Officials hope that the California coronavirus surge will not last long. It has caused schools to close and left thousands without police, firefighters, teachers, and other health care workers.
“My hope is that, you know, by the time we get to February, we’re on the downside of seeing that massive amount of community transmission,”Barbara Ferrer, Los Angeles County Public Health director, spoke Thursday.
California’s number of confirmed COVID-19 cases has soared five-fold in two weeks and hospitalizations have doubled. Los Angeles County, the state’s largest with 10 million residents, reported more than 37,000 new cases on Thursday, which was the highest level since the pandemic started.
The omicron variation, which was first identified in California in November, is responsible for the jump. According to health officials, the highly infectious mutation was spread by close contact, especially during holidays among people who are not vaccinated.
Officials said that vaccinations and booster shots had prevented many people from serious illness. The infection was not the reason for more than half of COVID-19-infected hospital patients. According to the county, most of them were being treated for unrelated conditions.
“We do see this as a surge that will be, it is our hope and belief, short-lived,”Michel Moore, Los Angeles Police Chief, stated Thursday that more than 800 firefighters and police officers were affected by the virus.
Moore claimed that officers who were struck by COVID-19 had to wait on average three weeks to return work.
San Francisco reported on Tuesday that 167 officers were quarantined and 135 firefighters — both representing about 8% of their forces — were absent due to COVID-19. Nearly 200 San Diego officers and other personnel were out Tuesday, which is a similar percentage to the rest of the department.
This has also led to long waits for COVID test results as parents are eager to return their children to school after the winter break. Although thousands of test kits have been distributed across the country to each county, Gov. Gavin Newsom and state officials in health have been criticized because of backlogs.
Many waited in line at the Long Beach test site on Thursday morning. Some were coughing and some were sneezing.
“I think it’s very much going out of control,”Salvador Barragan, after having self-administered his nasal swab. “I hope it calms down.”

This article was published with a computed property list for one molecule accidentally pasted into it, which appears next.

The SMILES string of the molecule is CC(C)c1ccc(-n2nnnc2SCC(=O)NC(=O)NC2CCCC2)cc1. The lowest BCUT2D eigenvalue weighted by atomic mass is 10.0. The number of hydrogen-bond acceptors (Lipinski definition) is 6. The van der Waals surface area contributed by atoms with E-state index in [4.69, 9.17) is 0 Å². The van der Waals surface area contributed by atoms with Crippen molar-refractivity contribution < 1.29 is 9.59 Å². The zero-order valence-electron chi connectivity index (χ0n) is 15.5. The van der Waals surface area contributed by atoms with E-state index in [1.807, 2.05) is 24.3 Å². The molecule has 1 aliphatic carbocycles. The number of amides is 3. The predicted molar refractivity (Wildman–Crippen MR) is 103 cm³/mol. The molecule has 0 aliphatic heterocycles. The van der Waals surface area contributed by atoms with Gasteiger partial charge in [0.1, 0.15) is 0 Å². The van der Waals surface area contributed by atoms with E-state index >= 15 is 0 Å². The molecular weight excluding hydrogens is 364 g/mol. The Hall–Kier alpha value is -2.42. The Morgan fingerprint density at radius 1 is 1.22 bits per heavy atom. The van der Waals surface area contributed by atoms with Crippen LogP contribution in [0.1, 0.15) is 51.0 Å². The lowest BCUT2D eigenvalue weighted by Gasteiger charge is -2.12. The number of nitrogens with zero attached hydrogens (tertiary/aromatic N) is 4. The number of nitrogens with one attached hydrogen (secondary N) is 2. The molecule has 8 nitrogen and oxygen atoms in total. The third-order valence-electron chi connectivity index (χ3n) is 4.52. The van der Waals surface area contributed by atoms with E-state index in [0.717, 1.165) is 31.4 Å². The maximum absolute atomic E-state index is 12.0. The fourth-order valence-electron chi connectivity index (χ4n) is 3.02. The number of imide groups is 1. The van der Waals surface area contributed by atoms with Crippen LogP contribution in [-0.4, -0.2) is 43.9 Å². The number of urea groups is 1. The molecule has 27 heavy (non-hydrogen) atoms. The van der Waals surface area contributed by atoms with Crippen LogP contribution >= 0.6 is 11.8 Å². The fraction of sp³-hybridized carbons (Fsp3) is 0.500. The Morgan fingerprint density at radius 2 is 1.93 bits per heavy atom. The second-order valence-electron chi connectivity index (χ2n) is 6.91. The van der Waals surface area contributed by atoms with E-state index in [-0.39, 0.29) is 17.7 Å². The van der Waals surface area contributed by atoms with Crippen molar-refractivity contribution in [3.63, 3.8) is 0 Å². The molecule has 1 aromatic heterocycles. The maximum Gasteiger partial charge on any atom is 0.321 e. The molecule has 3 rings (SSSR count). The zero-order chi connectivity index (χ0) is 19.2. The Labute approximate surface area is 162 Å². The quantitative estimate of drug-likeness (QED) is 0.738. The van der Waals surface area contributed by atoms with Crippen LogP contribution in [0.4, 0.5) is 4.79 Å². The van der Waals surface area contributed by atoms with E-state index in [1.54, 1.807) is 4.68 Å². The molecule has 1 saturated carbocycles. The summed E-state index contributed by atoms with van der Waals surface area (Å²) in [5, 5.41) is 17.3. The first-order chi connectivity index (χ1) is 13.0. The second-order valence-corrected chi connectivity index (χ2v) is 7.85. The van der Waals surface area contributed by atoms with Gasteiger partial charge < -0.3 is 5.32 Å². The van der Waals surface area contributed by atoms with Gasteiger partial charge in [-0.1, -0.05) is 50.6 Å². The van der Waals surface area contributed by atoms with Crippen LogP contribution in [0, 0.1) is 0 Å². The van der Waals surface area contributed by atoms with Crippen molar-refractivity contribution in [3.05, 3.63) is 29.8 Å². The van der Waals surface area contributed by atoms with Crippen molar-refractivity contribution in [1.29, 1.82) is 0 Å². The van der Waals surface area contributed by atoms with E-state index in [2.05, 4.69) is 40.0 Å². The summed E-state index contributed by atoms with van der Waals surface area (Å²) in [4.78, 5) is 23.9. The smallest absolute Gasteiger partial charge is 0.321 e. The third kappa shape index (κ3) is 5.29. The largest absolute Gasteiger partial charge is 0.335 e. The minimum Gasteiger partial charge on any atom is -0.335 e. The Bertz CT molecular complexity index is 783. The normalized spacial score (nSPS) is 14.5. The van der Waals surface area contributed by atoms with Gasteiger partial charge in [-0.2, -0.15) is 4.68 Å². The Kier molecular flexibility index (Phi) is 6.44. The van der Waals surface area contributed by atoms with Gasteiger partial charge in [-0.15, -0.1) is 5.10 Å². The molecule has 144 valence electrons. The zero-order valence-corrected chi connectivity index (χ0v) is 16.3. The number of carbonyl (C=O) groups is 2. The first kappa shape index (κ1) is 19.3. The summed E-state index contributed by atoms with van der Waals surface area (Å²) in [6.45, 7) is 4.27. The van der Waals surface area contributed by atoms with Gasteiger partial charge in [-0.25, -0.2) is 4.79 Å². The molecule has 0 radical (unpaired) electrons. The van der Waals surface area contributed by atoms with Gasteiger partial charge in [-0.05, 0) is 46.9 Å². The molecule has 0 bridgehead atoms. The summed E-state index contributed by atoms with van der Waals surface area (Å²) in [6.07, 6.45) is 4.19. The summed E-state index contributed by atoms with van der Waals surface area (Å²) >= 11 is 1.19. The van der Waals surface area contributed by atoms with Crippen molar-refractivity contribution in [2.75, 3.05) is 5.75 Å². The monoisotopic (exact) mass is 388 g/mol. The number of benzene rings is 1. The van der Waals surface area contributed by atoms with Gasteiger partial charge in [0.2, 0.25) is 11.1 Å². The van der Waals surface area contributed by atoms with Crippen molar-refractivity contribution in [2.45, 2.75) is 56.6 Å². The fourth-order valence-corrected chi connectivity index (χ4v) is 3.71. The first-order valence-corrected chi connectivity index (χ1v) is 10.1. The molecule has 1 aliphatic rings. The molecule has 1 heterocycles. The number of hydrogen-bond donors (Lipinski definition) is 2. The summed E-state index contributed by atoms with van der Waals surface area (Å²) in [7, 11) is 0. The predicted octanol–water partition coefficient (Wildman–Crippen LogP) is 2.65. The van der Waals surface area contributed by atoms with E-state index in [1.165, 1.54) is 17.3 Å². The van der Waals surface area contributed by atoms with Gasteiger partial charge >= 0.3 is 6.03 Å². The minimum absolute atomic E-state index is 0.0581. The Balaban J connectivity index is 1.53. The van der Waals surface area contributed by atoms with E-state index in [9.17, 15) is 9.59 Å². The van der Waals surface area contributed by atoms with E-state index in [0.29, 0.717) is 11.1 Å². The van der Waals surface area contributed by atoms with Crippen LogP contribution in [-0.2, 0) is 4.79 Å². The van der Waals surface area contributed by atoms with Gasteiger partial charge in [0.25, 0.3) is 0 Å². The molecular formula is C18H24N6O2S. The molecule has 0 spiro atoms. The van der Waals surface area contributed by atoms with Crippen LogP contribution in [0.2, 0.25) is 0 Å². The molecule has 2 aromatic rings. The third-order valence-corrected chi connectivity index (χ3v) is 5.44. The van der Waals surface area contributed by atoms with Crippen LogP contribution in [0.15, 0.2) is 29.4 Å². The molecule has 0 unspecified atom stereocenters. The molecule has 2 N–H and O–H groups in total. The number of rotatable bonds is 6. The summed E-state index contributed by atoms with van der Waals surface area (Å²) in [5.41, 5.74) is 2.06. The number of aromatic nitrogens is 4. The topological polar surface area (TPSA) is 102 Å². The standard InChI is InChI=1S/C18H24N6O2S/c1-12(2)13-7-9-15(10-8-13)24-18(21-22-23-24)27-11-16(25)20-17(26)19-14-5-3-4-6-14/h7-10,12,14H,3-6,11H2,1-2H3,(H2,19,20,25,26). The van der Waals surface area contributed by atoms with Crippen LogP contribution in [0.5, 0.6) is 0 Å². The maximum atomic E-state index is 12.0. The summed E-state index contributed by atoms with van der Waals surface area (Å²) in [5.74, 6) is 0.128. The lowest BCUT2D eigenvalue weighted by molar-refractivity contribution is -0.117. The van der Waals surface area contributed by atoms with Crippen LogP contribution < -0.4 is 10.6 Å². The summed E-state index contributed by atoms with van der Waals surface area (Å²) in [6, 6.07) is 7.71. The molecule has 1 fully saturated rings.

Not only are lab tests harder to get amid record demand, officials say they’re taking longer to process because COVID-19 also has depleted the ranks of technicians.
Santa Clara County uses one processing lab to send samples to Texas. This is because there are not enough staff, Dr. Jennifer Tong at Santa Clara Valley Medical Center, said to the Bay Area News. Group.
Also, it is difficult to find off-the-shelf home tests.
School systems have been impacted by the virus surge. District officials announced that all 54 West Contra Costa Unified schools, east of San Francisco will close Friday and Monday.
Ryan Phillips, a spokesperson for the district, stated that more than 5,000 students have been absent every day this week. This represents almost a quarter the number of students enrolled in the district with 28,000 students.
One in six of San Francisco’s 3,600 teachers were out Thursday. Even with administrators, substitutes and others stepping in there weren’t enough teachers for every classroom, Superintendent Vince Matthews.
“This is the most challenging time in my 36 years as an educator,”Matthews spoke during a break while filling in for a sixth-grade science teacher. “We’re trying to educate students in the middle of a pandemic while the sands around us are consistently shifting.”
Nearly 900 teachers in San Francisco were called in sick on Thursday. A group of educators had called for a sickout, arguing that the school district hadn’t done enough to protect them during the surge. They want more testing and that all students wear medical-grade masks.
It wasn’t clear how many educators who called in sick took part or had the virus or were out caring for family members.
Jazmine Keel from Mission High School said that more than 70 teachers were part of the protest.
“There barely were even enough subs to take attendance,”She told KTVU-TV, although district officials said classes weren’t interrupted.
Similar sickouts were planned for Friday at the Oakland Unified Schools District. San Francisco’s online posting. ChronicleOakland schools were named by organizers “are facing the greatest crisis in living memory.”
“Staff and students sit in half-empty classrooms terrified that they will be the next to get infected and bring the disease home to their loved ones,”According to the press release.